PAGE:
This roundup comprises five of the best new science fiction and fantasy novels published in the last few months. Action-packed and astoundingly imaginative, they all offer to transport readers to exciting otherworldly locations populated by extraordinary beings. In fact, if you aim to explore strange new worlds and seek out new life and new civilizations, then these are the books for you.
Where the Drowned Girls Go
by Seanan McGuire
Tordotcom, 160 pages, $19.98
In Where the Drowned Girls Go, the seventh volume in Seanan McGuire’s Wayward Children series, a new anti-magical school is introduced and its students are forced to rebel against the overly authoritative faculty, which makes for a tense and fantastical read. When Eleanor West first opened her Home for Wayward Children, she had to acknowledge the fact that she wouldn’t be able to help all those who arrived at her door, although she determined to do her best to assist as many as possible. She’s surprised, however, when Cora turns out to be one of the children who might need to pursue their fate elsewhere. For her part, Cora is desperately seeking a different life, a different prophecy, and the ability to make her own fate. At Cora’s urging, Eleanor reluctantly agrees to transfer her to the Whitethorn Institute, a school that is run according to very different principles than the Home for Wayward Children. Once there, Cora soon realizes that something distinctly sinister is going on and that she might just be the only one capable of overcoming it.
The Memory Librarian: And Other Stories of Dirty Computer
by Janelle Monáe
Harper Voyager, 336 pages, $28.99
With The Memory Librarian: And Other Stories of Dirty Computer, Janelle Monáe and a host of collaborators have put together a collection of powerful short stories that explore what life is like under a near-future totalitarian regime and if there is any possibility of escape. Set in the Afrofuturistic world that informs one of Monáe’s albums, the stories interrogate issues such as sexuality, race, and gender, and they do so against a backdrop of a world in which thoughts can be controlled, modified, or even erased by a select group of powerful elites. As a consequence, the lives of all individuals—whether human, AI, or something else entirely—are overseen by a cabal of megalomaniacs who have assigned themselves the power to control the fate of everything. Well, that was the case until Jane 57821 took the chance to break free and start thinking for herself. The stories in this collection build on and expand the world inhabited by Jane 57821, fleshing it out in all its repressive horror and amazing opportunity.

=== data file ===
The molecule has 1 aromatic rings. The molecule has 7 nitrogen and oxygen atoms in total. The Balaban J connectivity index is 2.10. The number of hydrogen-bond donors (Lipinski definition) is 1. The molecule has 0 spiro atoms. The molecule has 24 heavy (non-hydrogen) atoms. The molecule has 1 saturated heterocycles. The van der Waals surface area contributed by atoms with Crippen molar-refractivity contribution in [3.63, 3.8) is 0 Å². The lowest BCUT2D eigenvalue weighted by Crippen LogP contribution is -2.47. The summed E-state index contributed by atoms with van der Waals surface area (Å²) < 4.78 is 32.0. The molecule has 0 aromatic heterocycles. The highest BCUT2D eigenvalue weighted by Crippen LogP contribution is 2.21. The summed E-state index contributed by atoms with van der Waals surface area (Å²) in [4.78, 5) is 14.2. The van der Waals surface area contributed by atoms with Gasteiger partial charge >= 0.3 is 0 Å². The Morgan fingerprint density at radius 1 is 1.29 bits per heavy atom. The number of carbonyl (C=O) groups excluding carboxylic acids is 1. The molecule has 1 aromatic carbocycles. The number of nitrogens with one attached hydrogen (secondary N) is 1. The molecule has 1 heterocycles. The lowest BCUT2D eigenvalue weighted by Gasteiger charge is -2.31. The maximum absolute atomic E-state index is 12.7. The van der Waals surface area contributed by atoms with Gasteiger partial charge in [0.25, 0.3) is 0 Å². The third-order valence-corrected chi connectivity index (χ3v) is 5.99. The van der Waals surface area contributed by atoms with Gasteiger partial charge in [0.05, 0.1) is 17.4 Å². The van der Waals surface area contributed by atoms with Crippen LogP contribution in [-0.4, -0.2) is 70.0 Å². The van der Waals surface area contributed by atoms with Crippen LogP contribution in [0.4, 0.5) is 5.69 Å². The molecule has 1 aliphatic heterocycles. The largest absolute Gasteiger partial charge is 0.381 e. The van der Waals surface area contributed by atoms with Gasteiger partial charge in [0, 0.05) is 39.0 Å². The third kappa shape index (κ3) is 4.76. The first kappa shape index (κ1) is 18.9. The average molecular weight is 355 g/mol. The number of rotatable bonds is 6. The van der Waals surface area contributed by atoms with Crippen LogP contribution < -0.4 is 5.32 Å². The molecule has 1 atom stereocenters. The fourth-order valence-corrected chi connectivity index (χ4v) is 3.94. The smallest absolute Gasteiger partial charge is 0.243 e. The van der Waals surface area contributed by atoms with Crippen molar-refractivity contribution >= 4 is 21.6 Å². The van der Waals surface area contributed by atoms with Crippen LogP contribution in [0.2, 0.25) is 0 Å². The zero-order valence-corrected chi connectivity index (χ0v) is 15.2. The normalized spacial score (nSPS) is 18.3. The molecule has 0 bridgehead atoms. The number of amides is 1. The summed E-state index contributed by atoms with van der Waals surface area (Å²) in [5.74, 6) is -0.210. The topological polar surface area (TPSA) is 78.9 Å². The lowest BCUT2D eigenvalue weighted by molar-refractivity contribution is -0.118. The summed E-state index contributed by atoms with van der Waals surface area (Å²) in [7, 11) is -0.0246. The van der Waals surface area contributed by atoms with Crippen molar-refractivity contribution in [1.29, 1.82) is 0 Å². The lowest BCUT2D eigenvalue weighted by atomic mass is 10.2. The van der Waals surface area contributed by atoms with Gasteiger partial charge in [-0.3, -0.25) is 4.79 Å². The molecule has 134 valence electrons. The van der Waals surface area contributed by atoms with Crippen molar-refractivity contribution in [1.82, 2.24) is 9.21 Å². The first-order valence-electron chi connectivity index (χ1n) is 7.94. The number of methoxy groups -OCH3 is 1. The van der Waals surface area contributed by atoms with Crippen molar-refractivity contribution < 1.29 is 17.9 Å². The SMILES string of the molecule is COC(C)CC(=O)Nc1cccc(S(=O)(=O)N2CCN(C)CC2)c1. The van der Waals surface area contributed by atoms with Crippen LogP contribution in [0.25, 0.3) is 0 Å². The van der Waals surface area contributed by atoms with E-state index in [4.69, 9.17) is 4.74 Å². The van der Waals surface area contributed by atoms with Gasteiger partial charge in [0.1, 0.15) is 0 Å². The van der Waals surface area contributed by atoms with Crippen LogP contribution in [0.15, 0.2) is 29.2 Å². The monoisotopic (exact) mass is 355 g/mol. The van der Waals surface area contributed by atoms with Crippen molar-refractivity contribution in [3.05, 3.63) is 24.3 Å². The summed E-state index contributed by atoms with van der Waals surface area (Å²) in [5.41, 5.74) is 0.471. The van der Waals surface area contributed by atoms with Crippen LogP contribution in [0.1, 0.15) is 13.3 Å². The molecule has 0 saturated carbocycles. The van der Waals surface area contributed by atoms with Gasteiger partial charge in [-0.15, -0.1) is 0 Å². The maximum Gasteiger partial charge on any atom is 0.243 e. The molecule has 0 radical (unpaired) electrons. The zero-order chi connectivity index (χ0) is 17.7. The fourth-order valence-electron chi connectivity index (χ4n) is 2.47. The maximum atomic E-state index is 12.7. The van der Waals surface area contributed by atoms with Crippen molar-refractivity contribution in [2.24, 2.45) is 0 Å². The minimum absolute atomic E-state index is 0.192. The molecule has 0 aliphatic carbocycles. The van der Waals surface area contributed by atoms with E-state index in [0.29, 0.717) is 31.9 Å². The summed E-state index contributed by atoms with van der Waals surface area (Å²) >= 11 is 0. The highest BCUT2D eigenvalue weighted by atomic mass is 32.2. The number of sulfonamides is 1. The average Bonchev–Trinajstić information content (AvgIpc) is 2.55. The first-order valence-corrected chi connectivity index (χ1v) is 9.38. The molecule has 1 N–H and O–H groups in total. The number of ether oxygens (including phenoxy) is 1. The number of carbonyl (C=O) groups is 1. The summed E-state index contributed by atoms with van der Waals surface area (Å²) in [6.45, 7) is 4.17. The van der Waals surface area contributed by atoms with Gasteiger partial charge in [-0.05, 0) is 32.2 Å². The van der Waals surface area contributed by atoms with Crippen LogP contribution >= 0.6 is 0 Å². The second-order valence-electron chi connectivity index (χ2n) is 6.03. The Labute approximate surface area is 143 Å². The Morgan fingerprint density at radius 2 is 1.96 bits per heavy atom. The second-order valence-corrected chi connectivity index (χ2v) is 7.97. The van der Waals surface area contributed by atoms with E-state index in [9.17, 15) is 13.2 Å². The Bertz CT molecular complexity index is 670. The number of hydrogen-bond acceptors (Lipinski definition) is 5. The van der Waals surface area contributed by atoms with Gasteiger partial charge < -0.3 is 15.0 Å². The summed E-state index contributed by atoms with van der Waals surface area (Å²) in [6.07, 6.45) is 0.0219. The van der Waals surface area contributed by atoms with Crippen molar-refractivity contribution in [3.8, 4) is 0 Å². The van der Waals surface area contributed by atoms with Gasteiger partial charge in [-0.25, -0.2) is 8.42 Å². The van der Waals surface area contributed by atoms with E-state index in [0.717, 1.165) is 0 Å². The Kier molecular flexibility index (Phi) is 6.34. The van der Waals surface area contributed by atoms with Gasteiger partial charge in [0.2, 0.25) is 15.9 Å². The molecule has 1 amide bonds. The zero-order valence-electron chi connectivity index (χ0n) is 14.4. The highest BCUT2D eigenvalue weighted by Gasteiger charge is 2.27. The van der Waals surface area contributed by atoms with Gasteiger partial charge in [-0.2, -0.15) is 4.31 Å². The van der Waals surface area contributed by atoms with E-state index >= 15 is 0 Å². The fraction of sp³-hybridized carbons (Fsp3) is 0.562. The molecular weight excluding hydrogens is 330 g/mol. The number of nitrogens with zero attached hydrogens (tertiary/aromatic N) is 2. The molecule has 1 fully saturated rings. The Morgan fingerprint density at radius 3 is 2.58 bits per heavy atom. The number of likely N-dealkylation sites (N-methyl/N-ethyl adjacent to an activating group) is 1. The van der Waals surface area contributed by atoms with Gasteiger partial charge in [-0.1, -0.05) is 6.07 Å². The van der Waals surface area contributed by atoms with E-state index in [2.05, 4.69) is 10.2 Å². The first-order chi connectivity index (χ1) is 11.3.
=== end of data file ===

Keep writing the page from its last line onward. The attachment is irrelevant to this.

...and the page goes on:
The Devil’s Dictionary
by Steven Kotler
St. Martin’s Press, 336 pages, $27.99
An empathy tracker and emotional forecaster, Lion Zorn is unique. He is also uniquely placed to know why the world is the way that it is and what the future is likely to hold, although he mostly concentrates on more day-to-day matters. Still, his skills are very useful to have in a highly competitive market, despite occasionally bringing him into contact with the less desirable members of society. When what should have been a standard em-tracking mission suddenly goes wrong and his fellow em-trackers start disappearing, Lion is left without allies and with a serious puzzle to solve. As he searches for the truth, Lion finds himself on a collision course with the shadowy parties behind the mega-linkage, a continent-spanning national park that was billed as the best way to avoid environmental collapse and protect the planet’s biodiversity. Filled with action and intrigue, Steven Kotler’s The Devil’s Dictionary is pure cyberpunk weirdness that both thrills and amazes.
by Edward Ashton
St. Martin’s Press, 304 pages, $27.99
A thought-provoking blend of weighty science fiction concepts and hazardous moral dilemmas, Mickey7 by Edward Ashton is part futuristic farce and part all-too-likely horror story. Seeking a way to escape both his debts and the boredom of life on Midgard, the original Mickey signed up as an expendable on a mission to colonize the ice planet of Niflheim. He probably should have enquired further into why the position was vacant despite the mission being so prestigious, although he soon learned that the expendable is the person sent to do all the dangerous and likely deadly jobs that no one else on the crew wants to do. For the sake of efficiency, each time a Mickey dies, a clone is created that has most of the memories of the original guy and the subsequent iterations. For the Mickeys, space travel turns out to be not much fun after all, but when Mickey7 is erroneously declared missing and presumed dead, the newly created Mickey8 diligently reports for duty, which is when things really take a turn for the weird.
by Jayne Cowie
Berkley Books, 320 pages, $17.00
In the Great Britain of the not-too-distant future, women have taken charge of society and imposed a curfew on men, who must all wear electronic tags and stay in their homes between the hours of 7pm and 7am. While women no longer need to fear being out after dark, the curfew hasn’t proved great for all of them. In the case of single mother Sarah, for example, the curfew law resulted in her husband being sent to prison, although it isn’t going to do much to protect her now that he’s been released. Their daughter Cass also has issues with the curfew and the restrictions that it puts on the lives of boys like her friend Billy, which makes her determined to prove that he’s not a threat to anyone. Meanwhile, teacher Helen has applied for a cohab certificate with her partner, Tom, so that they can finally live together and have a baby. When one of these three women is murdered during the night, it seems clear that the killer can’t have been a man, but is that really the case? Jayne Cowie’s Curfew is a complex futuristic thriller that poses important questions while also delivering a heart-pounding story.